The biggest challenge for me is time. Lots of students and staff are keen and want to develop and support initiatives, but there are a lot of demands on their time, be it working while studying or having caring responsibilities, and so on. Trying to find the right balance is important. 

Charles: With over twenty years of experience in the HE sector, how has your work evolved during this time?

In some ways, it hasn’t changed because we are still battling the same systemic EDI issues. But I have seen better engagement and greater understanding and acceptance about how we need to do things differently. The HE sector itself has also changed, especially in terms of student profiles. There is more thought being given to what is being taught, how, and by whom. There’s now an appreciation that we all learn in different ways. 

Thinking about those who are trying to work and study at the same time, we must be sensitive in our styles of teaching and assessment, as well as with the support we offer. We used to just ensure we met legal and regulatory requirements, but now EDI is an essential part of what university is about. But I do think that things should be changing faster. 

Charles: What do you think are the catalysts for further accelerating this growth?

There is definitely a wide acknowledgement that this area is important and that we need to do more. What I don’t see is more action in terms of making that happen. Senior leaders have a huge role in this, looking at the evidence of issues and acting on them to make proactive changes. It can be easy to keep doing what you’ve always done, but we have to change our thinking on this. 

Charles: How has it been to be the first director of EDI at ULaw?

Exciting and challenging in equal measure. It has been great to build on my knowledge and experience. It must be said that although I was the first director of EDI, that doesn’t mean that nothing was happening before I arrived. A lot of great work was happening before me. But my role has been about bringing the different strands together to create an institutional strategy towards how we do things. I have tried to do more work with staff to encourage them to do more work with EDI. For example, I established staff networks, allowing them to develop their own initiatives and support each other.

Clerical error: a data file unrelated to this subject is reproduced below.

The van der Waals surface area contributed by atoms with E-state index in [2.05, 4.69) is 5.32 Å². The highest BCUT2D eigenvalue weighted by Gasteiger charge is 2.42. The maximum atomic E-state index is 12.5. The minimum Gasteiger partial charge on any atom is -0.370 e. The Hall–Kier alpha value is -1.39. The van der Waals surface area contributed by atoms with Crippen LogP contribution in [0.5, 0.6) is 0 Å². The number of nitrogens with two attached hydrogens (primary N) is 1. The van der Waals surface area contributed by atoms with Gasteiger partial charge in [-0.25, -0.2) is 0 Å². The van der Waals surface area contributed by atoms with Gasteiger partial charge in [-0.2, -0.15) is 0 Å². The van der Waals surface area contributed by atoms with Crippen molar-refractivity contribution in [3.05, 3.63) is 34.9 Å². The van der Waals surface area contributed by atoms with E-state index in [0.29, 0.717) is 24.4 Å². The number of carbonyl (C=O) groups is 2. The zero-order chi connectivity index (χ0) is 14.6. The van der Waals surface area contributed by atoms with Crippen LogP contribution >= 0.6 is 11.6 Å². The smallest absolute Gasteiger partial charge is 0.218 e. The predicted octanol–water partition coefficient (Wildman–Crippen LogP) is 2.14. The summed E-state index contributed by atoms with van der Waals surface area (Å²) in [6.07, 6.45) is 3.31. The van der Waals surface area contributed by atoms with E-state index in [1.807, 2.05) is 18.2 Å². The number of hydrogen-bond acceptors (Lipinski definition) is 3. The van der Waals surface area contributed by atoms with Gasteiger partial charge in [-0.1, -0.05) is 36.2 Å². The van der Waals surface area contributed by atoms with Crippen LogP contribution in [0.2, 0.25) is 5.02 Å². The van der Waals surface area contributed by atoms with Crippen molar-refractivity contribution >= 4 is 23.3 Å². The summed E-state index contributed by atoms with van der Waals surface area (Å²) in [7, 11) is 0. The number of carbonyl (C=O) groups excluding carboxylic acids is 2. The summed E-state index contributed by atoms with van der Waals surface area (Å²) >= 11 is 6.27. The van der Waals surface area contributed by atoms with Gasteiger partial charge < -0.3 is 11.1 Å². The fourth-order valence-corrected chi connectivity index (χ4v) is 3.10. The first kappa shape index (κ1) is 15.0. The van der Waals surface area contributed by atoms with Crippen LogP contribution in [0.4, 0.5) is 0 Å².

Charles: Student safety is a big concern for many leaders we speak to. What is your approach to tackling safety-related issues?

The safety of our students is a key concern for us. It’s a real topic of conversation across campuses throughout the UK. We have an initiative called the Safe and Inclusive Campus initiative, which covers things like our dignity at work and study policy, report and support platform, and student and staff learning. The report and support tool, for example, provides a simple reporting tool for students and staff and gives further information on resources and support as well. We have also, over the past 6 to 12 months, had more staff trained as sexual violence liaison officers to better support our students. 

Charles: If you had one top tip for engaging students on EDI topics, what would it be?

Raising awareness about why it’s important and what its impact is. Using evidence-based information that is bite-sized and can bring people on that journey. We should utilise the lived experience of students in particular. 

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Charles Sin